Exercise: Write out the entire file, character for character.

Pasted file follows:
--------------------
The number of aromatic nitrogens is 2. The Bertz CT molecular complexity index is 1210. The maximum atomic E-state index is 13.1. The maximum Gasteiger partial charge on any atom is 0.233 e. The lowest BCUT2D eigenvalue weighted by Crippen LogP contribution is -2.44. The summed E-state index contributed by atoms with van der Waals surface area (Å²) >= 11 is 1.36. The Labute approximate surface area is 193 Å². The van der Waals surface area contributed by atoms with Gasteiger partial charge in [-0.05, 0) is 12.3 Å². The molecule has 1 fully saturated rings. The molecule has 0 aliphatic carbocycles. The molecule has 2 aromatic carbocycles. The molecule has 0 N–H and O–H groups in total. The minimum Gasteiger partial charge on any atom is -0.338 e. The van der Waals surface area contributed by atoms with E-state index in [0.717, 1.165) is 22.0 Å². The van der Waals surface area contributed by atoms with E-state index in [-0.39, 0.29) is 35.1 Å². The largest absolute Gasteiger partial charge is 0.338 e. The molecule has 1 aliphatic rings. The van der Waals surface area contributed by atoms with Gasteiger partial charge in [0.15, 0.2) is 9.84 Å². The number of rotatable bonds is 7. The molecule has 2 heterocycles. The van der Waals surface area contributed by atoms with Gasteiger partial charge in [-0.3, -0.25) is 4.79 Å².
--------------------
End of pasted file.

The number of aromatic nitrogens is 2. The Bertz CT molecular complexity index is 1210. The maximum atomic E-state index is 13.1. The maximum Gasteiger partial charge on any atom is 0.233 e. The lowest BCUT2D eigenvalue weighted by Crippen LogP contribution is -2.44. The summed E-state index contributed by atoms with van der Waals surface area (Å²) >= 11 is 1.36. The Labute approximate surface area is 193 Å². The van der Waals surface area contributed by atoms with Gasteiger partial charge in [-0.05, 0) is 12.3 Å². The molecule has 1 fully saturated rings. The molecule has 0 aliphatic carbocycles. The molecule has 2 aromatic carbocycles. The molecule has 0 N–H and O–H groups in total. The minimum Gasteiger partial charge on any atom is -0.338 e. The van der Waals surface area contributed by atoms with E-state index in [0.717, 1.165) is 22.0 Å². The van der Waals surface area contributed by atoms with E-state index in [-0.39, 0.29) is 35.1 Å². The largest absolute Gasteiger partial charge is 0.338 e. The molecule has 1 aliphatic rings. The van der Waals surface area contributed by atoms with Gasteiger partial charge in [0.15, 0.2) is 9.84 Å². The number of rotatable bonds is 7. The molecule has 2 heterocycles. The van der Waals surface area contributed by atoms with Gasteiger partial charge in [-0.3, -0.25) is 4.79 Å².